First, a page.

A multicenter, randomized, placebo-controlled, double-blind clinical trial of a novel formulation of 5% minoxidil topical foam versus placebo in the treatment of androgenetic alopecia in men. Journal of the American Academy of Dermatology, 57(5), 767-774. 
  14. Leyden, J., Dunlap, F., Miller, B., Winters, P., Lebwohl, M., Hecker, D., … & Waldstreicher, J. (1999). Finasteride in the treatment of men with frontal male pattern hair loss. Journal of the American Academy of Dermatology, 40(6), 930-937. 
  15. Karu, T. I. (2010). Multiple roles of cytochrome c oxidase in mammalian cells under action of red and IRA radiation. IUBMB life, 62(8), 607-610. 
  16. Ash, C., Dubec, M., Donne, K., & Bashford, T. (2017). Effect of wavelength and beam width on penetration in light-tissue interaction using computational methods. Lasers Med Sci, 32, 1909-1918. 
  17. Whelan,H.T.,SmitsJr,R.L.,Buchman,E.V.,Whelan,N.T.,Turner,S.G.,Margolis,D.A.,…&Caviness,J. (2001). Effect of NASA light-emitting diode irradiation on wound healing. Journal of clinical laser medicine & surgery, 19(6), 305-314.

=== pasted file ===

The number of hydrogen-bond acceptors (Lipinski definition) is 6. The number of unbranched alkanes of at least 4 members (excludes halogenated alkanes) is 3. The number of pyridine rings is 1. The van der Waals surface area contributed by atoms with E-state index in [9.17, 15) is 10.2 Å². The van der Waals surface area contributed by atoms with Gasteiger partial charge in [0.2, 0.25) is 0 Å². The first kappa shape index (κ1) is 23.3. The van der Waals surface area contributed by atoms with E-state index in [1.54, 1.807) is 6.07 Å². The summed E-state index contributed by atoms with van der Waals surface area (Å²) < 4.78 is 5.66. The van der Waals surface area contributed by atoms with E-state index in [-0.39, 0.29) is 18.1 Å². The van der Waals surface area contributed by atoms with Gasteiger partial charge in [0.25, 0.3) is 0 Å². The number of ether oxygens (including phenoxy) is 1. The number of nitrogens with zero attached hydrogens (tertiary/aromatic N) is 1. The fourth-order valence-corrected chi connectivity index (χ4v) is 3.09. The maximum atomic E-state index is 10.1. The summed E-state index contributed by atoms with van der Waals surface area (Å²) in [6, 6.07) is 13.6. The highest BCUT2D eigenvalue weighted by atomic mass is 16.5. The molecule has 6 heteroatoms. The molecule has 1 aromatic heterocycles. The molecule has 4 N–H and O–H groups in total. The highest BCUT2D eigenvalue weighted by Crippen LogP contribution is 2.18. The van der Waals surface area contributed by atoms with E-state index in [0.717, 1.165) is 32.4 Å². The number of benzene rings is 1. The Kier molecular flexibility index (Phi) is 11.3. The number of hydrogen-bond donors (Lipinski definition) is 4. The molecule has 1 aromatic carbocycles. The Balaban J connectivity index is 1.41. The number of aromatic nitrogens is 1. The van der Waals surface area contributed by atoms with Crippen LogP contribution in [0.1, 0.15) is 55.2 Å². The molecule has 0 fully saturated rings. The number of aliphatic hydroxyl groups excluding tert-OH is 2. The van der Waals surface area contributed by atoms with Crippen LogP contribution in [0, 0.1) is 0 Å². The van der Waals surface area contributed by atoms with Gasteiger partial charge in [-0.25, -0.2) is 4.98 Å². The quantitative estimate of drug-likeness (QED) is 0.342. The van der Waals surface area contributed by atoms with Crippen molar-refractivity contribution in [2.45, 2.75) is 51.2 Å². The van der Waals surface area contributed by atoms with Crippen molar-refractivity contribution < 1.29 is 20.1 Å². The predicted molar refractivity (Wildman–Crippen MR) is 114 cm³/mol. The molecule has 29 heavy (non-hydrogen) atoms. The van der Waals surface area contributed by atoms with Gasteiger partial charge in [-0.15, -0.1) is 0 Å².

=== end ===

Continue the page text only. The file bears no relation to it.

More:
Trial references

  1. REV-01 Data on File. A multicenter, double-blind, placebo controlled study was conducted enrolling both men and women ages 18 and older with androgenetic alopecia. Participants were randomized to wear either the REVIAN RED cap or a Placebo Cap (no red light) for 10 minutes per day. Approximately half of the subjects had treatment with REVIAN RED light therapy; and half did not. Total hair counts were obtained from computer assisted scans of digital photographs taken of a defined target area (1 cm 2) centered around a tattoo located in the anterior mid area of the scalp. ClinicalTrials.gov Identifier: NCT04019795.
  2. Jimenez et al. Efficacy and Safety of a Low-level Laser Device in the Treatment of Male and Female Pattern Hair Loss: A Multicenter, Randomized, Sham Device-controlled, Double-blind Study. American Journal of Clinical Dermatology 2014. PubMed Reference.
  3. Olsen et al. A multicenter, randomized, placebo-controlled, double-blind clinical trial of a novel formulation of 5% minoxidil topical foam versusplacebo in the treatment of androgenetic alopecia in men. Journal of the American Academy of Dermatology 2007. PubMed Reference.
  4. Leyden et al. Finasteride in the treatment of men with frontal male pattern hair loss. Journal of the American Academy of Dermatology 1999. PubMed Reference.

Trial references

Primary Endpoint: Target Area Hair Counts at Week 16
Mean results shown for the Efficacy Evaluable Population of trial participants who completed all 16 weeks, had no major protocol violations, and who were at least 80% compliant with the treatment regimen for the duration of the trial. For full trial information, see ClinicalTrials.gov : NCT04019795